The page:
Competition Chapter in the Trans-Pacific Partnership Agreement: Developing a Template for a Multilateral Framework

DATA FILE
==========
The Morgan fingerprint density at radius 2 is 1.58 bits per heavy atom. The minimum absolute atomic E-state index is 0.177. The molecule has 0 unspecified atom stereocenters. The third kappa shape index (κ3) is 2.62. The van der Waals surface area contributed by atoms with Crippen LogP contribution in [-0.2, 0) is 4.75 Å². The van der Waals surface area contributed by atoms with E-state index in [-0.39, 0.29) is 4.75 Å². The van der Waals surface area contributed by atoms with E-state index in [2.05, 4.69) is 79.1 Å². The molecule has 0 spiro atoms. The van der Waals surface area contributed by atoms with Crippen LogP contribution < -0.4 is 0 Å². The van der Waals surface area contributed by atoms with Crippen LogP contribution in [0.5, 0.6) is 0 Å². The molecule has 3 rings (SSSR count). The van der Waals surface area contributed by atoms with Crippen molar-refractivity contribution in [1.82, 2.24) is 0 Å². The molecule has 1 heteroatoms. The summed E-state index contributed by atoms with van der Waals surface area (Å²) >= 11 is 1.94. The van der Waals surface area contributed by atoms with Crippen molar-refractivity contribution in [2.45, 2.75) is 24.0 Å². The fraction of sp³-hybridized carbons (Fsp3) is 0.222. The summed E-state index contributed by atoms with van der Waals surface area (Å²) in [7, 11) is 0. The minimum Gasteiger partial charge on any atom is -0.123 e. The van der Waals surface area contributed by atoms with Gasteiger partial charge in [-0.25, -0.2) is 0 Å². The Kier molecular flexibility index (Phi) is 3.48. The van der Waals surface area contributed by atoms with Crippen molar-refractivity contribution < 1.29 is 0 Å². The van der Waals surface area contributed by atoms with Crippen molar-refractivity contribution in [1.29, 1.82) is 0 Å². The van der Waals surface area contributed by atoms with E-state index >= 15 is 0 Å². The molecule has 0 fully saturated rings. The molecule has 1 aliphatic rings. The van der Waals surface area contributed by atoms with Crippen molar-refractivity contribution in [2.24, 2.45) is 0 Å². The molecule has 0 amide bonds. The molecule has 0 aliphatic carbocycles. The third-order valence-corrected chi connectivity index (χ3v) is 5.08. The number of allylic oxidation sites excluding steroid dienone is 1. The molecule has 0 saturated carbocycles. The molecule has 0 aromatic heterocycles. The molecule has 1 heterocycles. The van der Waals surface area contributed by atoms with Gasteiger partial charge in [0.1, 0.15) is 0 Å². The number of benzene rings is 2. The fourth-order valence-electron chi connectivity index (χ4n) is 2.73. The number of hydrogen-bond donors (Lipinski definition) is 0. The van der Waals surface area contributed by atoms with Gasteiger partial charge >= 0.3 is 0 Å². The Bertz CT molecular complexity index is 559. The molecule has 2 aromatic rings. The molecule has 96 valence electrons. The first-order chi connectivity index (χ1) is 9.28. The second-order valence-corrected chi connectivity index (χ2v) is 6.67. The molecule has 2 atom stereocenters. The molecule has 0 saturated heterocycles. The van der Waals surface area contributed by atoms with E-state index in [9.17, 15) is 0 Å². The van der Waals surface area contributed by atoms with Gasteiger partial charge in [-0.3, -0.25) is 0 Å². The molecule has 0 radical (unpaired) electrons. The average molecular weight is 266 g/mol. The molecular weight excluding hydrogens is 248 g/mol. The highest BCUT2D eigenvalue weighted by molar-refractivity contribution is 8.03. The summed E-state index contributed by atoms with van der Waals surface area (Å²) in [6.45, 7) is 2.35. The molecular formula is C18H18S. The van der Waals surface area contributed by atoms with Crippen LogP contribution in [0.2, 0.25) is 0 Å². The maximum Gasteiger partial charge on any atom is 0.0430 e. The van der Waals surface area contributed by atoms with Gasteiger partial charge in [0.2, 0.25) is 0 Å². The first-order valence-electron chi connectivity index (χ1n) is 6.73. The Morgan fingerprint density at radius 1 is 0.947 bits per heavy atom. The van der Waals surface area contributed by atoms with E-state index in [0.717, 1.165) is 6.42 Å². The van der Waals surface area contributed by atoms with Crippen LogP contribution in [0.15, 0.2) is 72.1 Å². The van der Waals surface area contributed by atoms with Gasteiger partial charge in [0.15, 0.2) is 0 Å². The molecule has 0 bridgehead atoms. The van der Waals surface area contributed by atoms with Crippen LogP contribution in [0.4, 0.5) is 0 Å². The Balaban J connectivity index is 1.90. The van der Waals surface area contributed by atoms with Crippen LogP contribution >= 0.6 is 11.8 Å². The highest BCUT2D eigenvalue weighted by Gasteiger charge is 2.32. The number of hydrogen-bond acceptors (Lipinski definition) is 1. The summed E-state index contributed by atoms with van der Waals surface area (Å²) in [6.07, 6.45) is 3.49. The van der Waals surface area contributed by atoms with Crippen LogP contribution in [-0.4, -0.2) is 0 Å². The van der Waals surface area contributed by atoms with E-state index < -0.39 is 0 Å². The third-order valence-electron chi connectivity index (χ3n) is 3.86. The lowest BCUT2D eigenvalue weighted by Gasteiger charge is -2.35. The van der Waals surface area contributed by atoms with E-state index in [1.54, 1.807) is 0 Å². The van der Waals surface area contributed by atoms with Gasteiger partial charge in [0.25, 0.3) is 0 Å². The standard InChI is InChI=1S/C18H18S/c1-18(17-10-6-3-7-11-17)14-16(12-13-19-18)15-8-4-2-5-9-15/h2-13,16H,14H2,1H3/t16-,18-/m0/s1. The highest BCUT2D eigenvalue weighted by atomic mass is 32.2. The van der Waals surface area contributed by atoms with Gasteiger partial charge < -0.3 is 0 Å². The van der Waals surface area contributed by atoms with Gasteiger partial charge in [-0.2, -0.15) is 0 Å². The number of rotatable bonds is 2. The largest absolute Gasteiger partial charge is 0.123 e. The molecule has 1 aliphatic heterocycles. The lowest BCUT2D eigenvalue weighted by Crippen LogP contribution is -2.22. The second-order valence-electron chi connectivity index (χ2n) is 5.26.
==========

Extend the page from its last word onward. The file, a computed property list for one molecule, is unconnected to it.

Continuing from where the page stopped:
The nexus between trade liberalization and regulation of competition has been long recognized. With a growing number of economies that have established national competition law, inclusion of competition policy provisions in most regional and bilateral trading agreements and incessant calls from the international business community for coordinated action against cartels and abuses of market dominance, the global trading environment appears auspicious for a multilateral framework on competition. This paper argues that the competition chapter in the TPP accord could serve as a leadoff. The chapter purports to set a standard for competition policy so as to prevent unregulated anticompetitive practices from undermining the gains expected from the removal of trade and investment barriers. It introduces progressive application of WTO core principles of nondiscrimination and transparency in competition law, stipulates rights and obligations of parties to ensure due process in enforcement, and promotes consumer protection by including unfair trade practices. Compared to the trailblazing pact on trade and investment contained in the rest of the TPP agreement, the competition chapter does not break as much new grounds. The provisions are respectful of the parties’ policy space and prosecutorial discretion. Nonetheless, they are sufficient to address concerns on divergent, and at times conflicting, application of national competition laws and to deter anticompetitive practices from supplanting trade liberalization measures.